EU officials may require Greece to provide collateral for aid as policy makers struggle to prevent the eurozone’s first sovereign debt restructuring, said a person with direct knowledge of the situation.
Expanding the 110 billion euro (US$158 billion) lifeline Greece received last year may mean that assets or revenue from asset sales are used to secure extra funds, the person said. Demanding collateral, an idea floated last year by Finland, may help avoid a political backlash against bailouts.
Greece’s debt problems may require further help from euro zone countries, but Britain is not keen to be part of any further rescue, British Chancellor of the Exchequer George Osborne said yesterday.
“We certainly don’t want to be part of any bailout of Greece, a second bailout of Greece,” Osborne told the BBC.
Osborne said Greece’s lack of access to international debt markets was problematic since last year’s international rescue was based on the premise that such borrowing would resume.
“There are some very difficult questions that Greece has to address now because the whole assumption when the euro zone put together a rescue package last year was that Greece could come back into the market next year and borrow,” he said.
EU finance officials, who held an unannounced meeting on Friday night in Luxembourg, are preparing the help to ease a debt burden that some investors say will lead to a restructuring. Other steps may include lower interest rates or longer maturities on bailout loans, said Norbert Barthle, budget spokesman for German Chancellor Angela Merkel’s ruling party.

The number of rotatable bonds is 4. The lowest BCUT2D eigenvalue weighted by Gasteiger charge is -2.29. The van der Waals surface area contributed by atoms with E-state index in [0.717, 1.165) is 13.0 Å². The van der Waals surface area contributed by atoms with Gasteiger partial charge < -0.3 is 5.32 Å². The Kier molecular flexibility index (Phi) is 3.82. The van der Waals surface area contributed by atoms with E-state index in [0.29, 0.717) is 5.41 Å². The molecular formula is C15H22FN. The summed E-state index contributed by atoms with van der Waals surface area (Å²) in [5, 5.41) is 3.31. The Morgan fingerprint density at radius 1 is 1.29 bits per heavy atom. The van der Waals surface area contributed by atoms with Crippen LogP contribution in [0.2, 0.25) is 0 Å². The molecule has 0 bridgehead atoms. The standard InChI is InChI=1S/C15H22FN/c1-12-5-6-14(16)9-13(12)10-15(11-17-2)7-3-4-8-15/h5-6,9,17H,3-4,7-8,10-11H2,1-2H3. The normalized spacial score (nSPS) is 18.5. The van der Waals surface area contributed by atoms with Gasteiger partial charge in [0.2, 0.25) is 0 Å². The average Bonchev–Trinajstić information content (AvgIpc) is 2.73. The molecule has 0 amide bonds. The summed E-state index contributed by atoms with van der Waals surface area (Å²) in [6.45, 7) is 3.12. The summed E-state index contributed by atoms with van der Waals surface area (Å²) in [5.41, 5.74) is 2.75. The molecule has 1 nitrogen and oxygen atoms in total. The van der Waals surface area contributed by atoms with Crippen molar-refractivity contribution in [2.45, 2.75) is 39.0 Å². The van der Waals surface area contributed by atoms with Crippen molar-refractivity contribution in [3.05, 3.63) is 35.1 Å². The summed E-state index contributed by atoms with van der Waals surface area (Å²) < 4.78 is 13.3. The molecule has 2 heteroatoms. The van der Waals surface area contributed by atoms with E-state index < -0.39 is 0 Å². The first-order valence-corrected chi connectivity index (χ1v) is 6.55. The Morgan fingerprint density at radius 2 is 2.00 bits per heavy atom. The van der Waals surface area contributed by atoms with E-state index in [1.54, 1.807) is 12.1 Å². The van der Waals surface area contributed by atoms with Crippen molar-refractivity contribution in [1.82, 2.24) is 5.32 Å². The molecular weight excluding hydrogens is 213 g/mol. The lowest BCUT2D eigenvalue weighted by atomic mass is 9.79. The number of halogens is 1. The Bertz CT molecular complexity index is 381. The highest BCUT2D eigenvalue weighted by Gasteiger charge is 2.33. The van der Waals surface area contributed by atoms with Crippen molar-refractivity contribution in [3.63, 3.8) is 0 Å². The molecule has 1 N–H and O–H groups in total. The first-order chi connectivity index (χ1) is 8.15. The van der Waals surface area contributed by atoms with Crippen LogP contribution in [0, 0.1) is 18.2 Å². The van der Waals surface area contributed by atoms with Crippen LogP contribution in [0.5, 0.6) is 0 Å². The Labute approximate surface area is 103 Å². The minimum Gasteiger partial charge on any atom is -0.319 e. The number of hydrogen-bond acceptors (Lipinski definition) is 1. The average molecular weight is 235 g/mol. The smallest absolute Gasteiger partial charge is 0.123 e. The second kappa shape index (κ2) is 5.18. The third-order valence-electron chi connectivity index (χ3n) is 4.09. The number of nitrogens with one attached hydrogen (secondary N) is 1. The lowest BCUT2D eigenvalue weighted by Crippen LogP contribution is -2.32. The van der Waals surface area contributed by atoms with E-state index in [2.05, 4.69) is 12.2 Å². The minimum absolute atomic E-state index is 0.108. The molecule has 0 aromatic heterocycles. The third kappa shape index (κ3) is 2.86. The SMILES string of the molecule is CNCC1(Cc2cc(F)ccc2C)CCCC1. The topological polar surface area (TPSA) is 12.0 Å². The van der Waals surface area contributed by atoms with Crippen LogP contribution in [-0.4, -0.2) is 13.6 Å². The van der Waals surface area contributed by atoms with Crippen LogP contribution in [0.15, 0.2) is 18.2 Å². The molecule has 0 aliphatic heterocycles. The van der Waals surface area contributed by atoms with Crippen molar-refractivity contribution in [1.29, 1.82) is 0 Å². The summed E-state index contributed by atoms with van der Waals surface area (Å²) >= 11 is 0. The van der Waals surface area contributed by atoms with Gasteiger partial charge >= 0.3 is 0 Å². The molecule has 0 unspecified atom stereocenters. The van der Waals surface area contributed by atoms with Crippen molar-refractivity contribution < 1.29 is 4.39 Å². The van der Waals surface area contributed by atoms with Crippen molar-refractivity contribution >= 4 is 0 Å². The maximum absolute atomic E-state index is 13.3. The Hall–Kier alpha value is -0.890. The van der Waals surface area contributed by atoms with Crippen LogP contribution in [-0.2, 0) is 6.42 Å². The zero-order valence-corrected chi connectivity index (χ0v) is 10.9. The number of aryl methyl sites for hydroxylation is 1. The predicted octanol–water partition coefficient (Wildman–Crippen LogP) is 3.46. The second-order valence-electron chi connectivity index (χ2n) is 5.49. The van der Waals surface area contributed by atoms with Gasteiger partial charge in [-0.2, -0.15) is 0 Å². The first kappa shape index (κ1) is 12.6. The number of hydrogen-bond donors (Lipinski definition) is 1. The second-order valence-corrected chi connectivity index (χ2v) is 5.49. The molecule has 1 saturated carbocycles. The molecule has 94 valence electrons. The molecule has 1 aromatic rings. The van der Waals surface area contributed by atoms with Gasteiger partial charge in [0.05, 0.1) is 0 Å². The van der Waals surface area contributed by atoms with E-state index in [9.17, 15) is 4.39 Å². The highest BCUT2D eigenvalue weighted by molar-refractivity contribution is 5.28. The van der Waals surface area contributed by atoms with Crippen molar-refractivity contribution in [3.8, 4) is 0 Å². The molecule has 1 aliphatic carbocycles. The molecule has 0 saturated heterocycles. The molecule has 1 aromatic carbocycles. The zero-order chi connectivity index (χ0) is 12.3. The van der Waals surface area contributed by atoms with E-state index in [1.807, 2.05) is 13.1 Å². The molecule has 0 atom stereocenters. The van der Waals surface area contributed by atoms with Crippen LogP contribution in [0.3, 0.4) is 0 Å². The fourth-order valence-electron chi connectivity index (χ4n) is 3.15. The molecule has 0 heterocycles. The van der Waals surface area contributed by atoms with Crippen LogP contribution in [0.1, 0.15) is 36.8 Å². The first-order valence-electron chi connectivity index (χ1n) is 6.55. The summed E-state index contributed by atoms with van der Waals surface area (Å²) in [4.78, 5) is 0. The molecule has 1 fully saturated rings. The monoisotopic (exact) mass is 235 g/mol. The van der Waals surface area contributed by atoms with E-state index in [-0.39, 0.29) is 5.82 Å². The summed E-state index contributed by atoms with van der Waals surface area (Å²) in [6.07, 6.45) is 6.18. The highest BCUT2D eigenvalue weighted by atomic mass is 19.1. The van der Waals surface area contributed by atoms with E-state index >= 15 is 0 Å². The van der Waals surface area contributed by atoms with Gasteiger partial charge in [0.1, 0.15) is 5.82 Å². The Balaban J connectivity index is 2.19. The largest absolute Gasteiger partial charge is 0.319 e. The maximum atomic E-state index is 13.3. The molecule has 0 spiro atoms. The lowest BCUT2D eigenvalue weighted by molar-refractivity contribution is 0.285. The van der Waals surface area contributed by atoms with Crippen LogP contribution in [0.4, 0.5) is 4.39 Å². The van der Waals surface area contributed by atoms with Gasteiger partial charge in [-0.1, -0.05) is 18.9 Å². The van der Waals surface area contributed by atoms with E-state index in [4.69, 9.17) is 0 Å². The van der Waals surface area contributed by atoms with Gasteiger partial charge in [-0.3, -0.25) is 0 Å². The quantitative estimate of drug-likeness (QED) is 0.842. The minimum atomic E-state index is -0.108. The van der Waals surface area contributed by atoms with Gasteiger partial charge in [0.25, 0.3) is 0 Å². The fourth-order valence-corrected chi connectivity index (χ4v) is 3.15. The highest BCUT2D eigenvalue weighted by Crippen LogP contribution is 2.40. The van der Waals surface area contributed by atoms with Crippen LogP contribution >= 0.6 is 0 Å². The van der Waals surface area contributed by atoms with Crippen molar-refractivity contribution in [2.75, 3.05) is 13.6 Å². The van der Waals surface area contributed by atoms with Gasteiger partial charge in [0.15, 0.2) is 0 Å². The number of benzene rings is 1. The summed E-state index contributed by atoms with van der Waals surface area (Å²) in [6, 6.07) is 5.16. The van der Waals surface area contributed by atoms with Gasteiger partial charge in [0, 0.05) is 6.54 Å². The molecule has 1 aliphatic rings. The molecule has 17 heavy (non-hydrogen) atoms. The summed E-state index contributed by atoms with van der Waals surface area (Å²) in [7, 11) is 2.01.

“We’ll just have to bite the bullet,” Barthle said in an interview on Saturday from his district in the state of Baden-Wuerttemberg. “We need to help Greece help itself. What’s the alternative? We don’t want to be pushed over the edge into restructuring.”
Greece has already received an extension on bailout loans this year and policymakers in Athens say another lengthening would help avoid a broader restructuring. However, European finance chiefs and the Greek government denied a report in Germany’s Spiegel magazine on Friday that said Greece threatened to withdraw from the euro.
“These scenarios are borderline criminal,” Greek Prime Minister George Papandreou told a conference on the Ionian island of Meganisi on Saturday. “No such scenario has been discussed even in our unofficial contacts … I call upon everyone in Greece and abroad, and especially in the EU, to leave Greece alone to do its job in peace.”
Abandoning the euro would have “catastrophic” consequences, as public debt would double, consumer spending power would be “shattered” and the country would sink into a “war-like recession,” Greek Finance Minister George Papaconstantinou said.
Papaconstantinou attended the Luxembourg talks, the Ministry of Finance said, adding Greece remained committed to repairing its finances and returning to economic growth.
“Markets continue to have doubts and we have scheduled our next steps for 2012,” Papaconstantinou told reporters on Saturday when asked about what was discussed at the meeting.
European Central bank Governing Council member Erkki Liikanen on Saturday also shot down reports of Greece exiting the euro and said restructuring its 327 billion euro debt would offer no permanent -solution to its problems.